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Old 02-23-2016, 06:47 PM   #1
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Dry Camping and Batteries

I know this is not a Sunseeker or even Forest River-specific question, but I always get good feedback here so I thought I would pose it. I'm trying to evaluate exactly what I'm going to be able to do for how long without AC power. Now, I'm only trying to see if I could manage a 2-3 night stay somewhere without power, so I did a test of my fully charged batteries that came with my Sunseeker.

What I had running was a TV, a roku and a hotspot, all totaling 43 watts and .59 amps. I bought a 300 watt inverter which is plugged into one of my 12v outlets with an extension cord feeding those three very small power users.No lights or anything else on other than smoke detector, etc.

After one hour, my battery charge was down to 12.3 v from 12.9 v which, from what I read, is about as low as you should ever let your batteries get.

Are these just the worst batteries ever, or am I missing something here? Yes, I could run my genny and top it off, but that's not something I want to have to do hourly.

Any comments would be appreciated.
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Old 02-23-2016, 06:59 PM   #2
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What size/type/brand of batteries are you running?
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Old 02-23-2016, 07:09 PM   #3
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Well that's a very good question. It's a 2015 Sunseeker 3010ds and it's got two 12v batteries connected in parallel. They have absolutely no brand name on them, I guess they're just the generic batteries Forest River puts in...I'm very willing to replace them with something much better I just don't have any experience knowing what I should be able to expect realistically. An hour for those couple of low power devices seems abnormal but maybe I'm missing something. For example maybe the inverter I'm using creates more drain than I know ? Just haven't ever worked with this kind of thing before. Thanks for trying to help
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Old 02-23-2016, 07:11 PM   #4
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Also I'm using a fairly cheap way of actually measuring what's left in the battery...it just plugs into a 12v outlet and has a digital readout. I guess that could be flawed...
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Old 02-23-2016, 07:14 PM   #5
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.59 amps at 120 volts is actually about 70 watts. Also converts to about 6.5 or 7 amps at 12 volts (adding some for the inverter).
Voltage under load is a poor indicator of battery state of charge. The voltage tables posted on the forum apply to batteries that have "rested with zero load" for 24 hours, I believe. There are monitors that measure and accumulate total charge and discharge amp-hours.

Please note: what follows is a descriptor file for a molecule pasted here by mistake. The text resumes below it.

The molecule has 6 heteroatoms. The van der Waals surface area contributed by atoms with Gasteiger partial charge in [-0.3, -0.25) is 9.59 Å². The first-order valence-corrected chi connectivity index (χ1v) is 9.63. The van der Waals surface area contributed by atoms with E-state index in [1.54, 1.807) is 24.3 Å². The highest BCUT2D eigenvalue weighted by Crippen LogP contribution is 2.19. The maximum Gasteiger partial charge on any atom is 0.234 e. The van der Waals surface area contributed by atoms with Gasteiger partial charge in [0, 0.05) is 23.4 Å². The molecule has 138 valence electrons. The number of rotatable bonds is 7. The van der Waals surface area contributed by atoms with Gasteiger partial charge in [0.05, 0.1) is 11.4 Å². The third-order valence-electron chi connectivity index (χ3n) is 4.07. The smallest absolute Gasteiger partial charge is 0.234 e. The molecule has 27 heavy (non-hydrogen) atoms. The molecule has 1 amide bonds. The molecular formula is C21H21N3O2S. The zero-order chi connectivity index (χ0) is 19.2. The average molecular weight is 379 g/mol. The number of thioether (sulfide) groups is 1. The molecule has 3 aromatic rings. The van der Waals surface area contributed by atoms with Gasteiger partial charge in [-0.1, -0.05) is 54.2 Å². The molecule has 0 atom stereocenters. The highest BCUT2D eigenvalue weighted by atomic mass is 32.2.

Suspect you have other draws on the battery. Frig control board, CO / propane detector, lights, etc. Could easily be a few amps "with everything else turned off". Non-LED lights are a big drain. Putting the slide-outs out and the jacks down will consume some of your available battery capacity, as, although for a short time, these are large current draws.
If your Sunseeker has the factory dual size 27 house batteries, you should have about 200 amp-hours of battery capacity - or 100 amp-hours to the "50% - try not to discharge below" level.
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Old 02-23-2016, 07:19 PM   #6
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Thanks for that maybe I'll do the same test without running the inverter at all and see how fast it drops to that same point with just the "onboard" constant power drains...
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Old 02-23-2016, 07:21 PM   #7
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I know this is a newbie kind of question but...you came up with 7 amps...and you said I should have 100 amp hours. Am I being too simplistic to calculate that theoretically I should be able to run that stuff for 14+ hours?
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Old 02-23-2016, 07:29 PM   #8
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Yes - if the stuff you mentioned is all that is using power, the .59 amps at 120 volts is correct, your inverter is reasonably efficient, and your batteries start fully charged, 14 hours to 50% charge point sounds about right.
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Old 02-23-2016, 07:33 PM   #9
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I have one of these: http://www.amazon.com/gp/product/B00...rch_detailpage . I plugged it into AC power, and then plugged the powerstrip that has the items I listed above plugged into it. The .59 amps and 43 watts is what it measured consistently over an hour or so. Does that seem like the right way to measure the actual draw?
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Old 02-23-2016, 07:33 PM   #10
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And..thank you again for taking the time to try and help...much appreciated.
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